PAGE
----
This paper explores current understandings and proposes new directions for research on the place of race in rightist social movements in the contemporary United States. We examine two broad categories of rightist movements. The first is white-majority conservative movements that deny their participation in racialized politics but in which race is implicit in their ideologies and agendas, such as the Tea Party. The second is far-right movements that explicitly espouse racist ideologies and agendas, such as neo-Nazi groups.

  7. Dignity and Dreams: What the Earned Income Tax Credit (EITC) Means to Low-Income Families

    Money has meaning that shapes its uses and social significance, including the monies low-income families draw on for survival: wages, welfare, and the Earned Income Tax Credit (EITC). This study, based on in-depth interviews with 115 low-wage EITC recipients, reveals the EITC is an unusual type of government transfer. Recipients of the EITC say they value the debt relief this government benefit brings. However, they also perceive it as a just reward for work, which legitimizes a temporary increase in consumption.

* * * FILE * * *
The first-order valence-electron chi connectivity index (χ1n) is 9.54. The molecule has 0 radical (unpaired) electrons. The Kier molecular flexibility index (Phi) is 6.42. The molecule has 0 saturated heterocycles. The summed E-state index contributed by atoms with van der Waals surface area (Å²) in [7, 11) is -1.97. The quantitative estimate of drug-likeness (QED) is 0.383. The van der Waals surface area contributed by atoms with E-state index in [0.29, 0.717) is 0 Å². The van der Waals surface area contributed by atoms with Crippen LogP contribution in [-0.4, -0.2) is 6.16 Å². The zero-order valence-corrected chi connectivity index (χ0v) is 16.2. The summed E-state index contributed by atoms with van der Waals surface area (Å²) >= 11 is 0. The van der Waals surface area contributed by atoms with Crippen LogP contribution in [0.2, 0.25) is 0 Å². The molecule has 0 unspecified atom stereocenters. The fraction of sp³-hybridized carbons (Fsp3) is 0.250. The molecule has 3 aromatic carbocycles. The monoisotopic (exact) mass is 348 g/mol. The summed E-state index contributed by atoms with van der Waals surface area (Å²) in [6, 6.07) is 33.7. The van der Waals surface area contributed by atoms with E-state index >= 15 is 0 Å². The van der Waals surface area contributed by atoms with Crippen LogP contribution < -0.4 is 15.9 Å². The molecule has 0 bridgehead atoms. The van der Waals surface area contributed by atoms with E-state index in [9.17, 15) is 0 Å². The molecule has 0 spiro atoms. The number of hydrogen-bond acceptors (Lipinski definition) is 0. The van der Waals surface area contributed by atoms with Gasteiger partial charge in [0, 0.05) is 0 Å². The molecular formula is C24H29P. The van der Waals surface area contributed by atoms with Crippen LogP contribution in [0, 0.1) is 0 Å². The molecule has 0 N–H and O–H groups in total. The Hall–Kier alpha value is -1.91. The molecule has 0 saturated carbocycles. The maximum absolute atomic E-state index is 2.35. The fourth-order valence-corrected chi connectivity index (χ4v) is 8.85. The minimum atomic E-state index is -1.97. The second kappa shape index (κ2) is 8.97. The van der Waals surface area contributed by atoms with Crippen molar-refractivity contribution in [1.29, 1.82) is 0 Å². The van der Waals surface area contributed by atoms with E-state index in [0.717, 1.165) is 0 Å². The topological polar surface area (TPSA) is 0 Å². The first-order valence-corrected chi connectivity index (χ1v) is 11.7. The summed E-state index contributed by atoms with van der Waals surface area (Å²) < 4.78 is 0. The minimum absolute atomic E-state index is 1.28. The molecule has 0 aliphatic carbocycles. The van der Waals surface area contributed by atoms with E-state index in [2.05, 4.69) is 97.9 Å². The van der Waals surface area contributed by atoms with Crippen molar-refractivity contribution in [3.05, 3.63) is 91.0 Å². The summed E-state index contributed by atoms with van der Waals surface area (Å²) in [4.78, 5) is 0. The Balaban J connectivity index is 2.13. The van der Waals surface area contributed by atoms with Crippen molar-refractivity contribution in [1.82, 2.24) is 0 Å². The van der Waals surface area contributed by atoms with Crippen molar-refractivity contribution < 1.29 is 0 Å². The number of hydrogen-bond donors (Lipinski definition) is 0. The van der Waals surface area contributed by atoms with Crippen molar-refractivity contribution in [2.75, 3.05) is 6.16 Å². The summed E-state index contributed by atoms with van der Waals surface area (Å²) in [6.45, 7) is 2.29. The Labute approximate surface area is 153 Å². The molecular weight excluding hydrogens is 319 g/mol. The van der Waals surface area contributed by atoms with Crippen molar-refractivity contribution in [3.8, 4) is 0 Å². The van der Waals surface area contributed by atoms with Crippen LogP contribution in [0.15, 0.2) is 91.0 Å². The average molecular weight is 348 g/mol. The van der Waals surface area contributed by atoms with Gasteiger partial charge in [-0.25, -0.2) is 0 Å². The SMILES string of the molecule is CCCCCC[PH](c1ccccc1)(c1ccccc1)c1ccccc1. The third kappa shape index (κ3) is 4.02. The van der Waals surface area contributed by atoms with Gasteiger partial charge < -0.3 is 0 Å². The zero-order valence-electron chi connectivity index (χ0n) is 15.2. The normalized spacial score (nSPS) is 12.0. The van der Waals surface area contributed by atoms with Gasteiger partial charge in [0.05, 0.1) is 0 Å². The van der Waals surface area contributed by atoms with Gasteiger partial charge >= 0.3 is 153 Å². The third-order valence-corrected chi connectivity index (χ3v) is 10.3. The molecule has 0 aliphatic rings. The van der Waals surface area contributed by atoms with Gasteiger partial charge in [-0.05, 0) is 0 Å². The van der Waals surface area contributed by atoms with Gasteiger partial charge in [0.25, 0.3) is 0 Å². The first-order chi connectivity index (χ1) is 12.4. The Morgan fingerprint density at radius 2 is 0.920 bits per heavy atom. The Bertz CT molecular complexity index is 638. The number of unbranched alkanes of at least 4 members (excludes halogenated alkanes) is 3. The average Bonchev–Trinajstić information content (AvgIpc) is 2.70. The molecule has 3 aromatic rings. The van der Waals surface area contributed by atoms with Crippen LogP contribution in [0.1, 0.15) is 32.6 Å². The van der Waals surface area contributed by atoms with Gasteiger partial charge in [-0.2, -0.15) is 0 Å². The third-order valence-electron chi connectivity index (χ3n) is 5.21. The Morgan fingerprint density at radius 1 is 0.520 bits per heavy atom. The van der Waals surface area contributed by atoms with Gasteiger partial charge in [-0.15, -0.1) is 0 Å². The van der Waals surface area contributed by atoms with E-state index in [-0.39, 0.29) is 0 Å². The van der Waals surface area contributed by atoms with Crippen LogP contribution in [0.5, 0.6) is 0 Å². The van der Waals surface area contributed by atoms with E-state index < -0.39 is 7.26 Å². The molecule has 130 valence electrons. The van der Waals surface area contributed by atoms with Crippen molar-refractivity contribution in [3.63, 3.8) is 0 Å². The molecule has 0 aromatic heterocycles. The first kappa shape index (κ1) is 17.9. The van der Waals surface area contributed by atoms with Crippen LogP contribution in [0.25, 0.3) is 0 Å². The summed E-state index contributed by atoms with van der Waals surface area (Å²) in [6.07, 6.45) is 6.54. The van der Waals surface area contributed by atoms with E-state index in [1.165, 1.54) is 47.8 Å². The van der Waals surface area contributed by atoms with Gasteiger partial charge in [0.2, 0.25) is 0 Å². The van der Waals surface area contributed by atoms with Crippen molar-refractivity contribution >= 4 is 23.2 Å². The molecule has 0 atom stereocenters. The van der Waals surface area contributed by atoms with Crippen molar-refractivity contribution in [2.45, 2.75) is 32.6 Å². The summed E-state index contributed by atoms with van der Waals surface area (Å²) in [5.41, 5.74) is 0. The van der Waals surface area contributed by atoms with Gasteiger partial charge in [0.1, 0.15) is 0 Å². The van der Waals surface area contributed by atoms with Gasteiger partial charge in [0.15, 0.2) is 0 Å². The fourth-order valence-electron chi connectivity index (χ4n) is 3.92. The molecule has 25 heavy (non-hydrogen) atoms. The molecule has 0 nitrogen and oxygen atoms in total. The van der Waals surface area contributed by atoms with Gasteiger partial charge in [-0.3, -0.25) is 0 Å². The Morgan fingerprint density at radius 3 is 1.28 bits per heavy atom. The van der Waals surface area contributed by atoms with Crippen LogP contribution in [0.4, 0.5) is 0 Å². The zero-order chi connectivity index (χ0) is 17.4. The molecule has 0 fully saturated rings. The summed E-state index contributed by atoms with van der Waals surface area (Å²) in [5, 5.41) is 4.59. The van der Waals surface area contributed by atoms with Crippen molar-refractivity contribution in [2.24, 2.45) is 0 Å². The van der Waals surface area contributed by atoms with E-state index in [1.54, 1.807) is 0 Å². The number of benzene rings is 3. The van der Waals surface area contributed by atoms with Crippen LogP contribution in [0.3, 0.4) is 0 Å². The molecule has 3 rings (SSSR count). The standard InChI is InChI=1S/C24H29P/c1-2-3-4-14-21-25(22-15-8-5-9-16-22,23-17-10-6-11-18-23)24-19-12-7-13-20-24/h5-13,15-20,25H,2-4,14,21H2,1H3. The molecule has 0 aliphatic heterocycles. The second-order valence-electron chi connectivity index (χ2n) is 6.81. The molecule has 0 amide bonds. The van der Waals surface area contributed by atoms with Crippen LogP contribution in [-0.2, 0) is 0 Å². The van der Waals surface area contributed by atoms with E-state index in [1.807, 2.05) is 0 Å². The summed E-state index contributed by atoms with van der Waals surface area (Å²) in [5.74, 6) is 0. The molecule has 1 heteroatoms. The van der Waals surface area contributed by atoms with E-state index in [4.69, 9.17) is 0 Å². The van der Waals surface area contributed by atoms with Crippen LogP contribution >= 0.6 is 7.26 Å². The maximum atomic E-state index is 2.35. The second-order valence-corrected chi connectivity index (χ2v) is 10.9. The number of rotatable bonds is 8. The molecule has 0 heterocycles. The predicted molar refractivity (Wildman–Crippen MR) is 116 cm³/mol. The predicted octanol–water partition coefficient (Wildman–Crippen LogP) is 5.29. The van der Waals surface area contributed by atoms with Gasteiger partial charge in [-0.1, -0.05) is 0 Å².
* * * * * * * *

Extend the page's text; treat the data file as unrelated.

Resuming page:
8. The Dynamics of Opportunity and Insurgent Practice How Black Anti-colonialists Compelled Truman to Advocate Civil Rights

    Political opportunity theory has proven extremely generative, highlighting the importance of macro-structural shifts in making established authorities vulnerable to insurgent challenge. But as critics point out, political opportunity theory flattens both culture and agency, and has fared poorly in explaining the timing of insurgency. Re-theorizing opportunity as leveraged by particular practices, rather than independently conferring to groups, redresses these limits, revealing the proximate causes of mobilization and influence.

  9. “No Fracking Way!” Documentary Film, Discursive Opportunity, and Local Opposition against Hydraulic Fracturing in the United States, 2010 to 2013

    Recent scholarship highlights the importance of public discourse for the mobilization and impact of social movements, but it neglects how cultural products may shift discourse and thereby influence mobilization and political outcomes. This study investigates how activism against hydraulic fracturing (“fracking”) utilized cultural artifacts to influence public perceptions and effect change. A systematic analysis of Internet search data, social media postings, and newspaper articles allows us to identify how the documentary Gasland reshaped public discourse.

  10. Is Popular More Likeable? Choice Status by Intrinsic Appeal in an Experimental Music Market

    There is widespread agreement from many areas of status research that evaluators’ judgments of performances can be distorted by the status of the performer. The question arises as to whether status distorts perceptions differently at different levels of performance quality. Using data from the Columbia Musiclab study, we conduct a large-scale test of whether the effect of popularity on private perceptions of likeability is contingent on songs’ intrinsic appeal.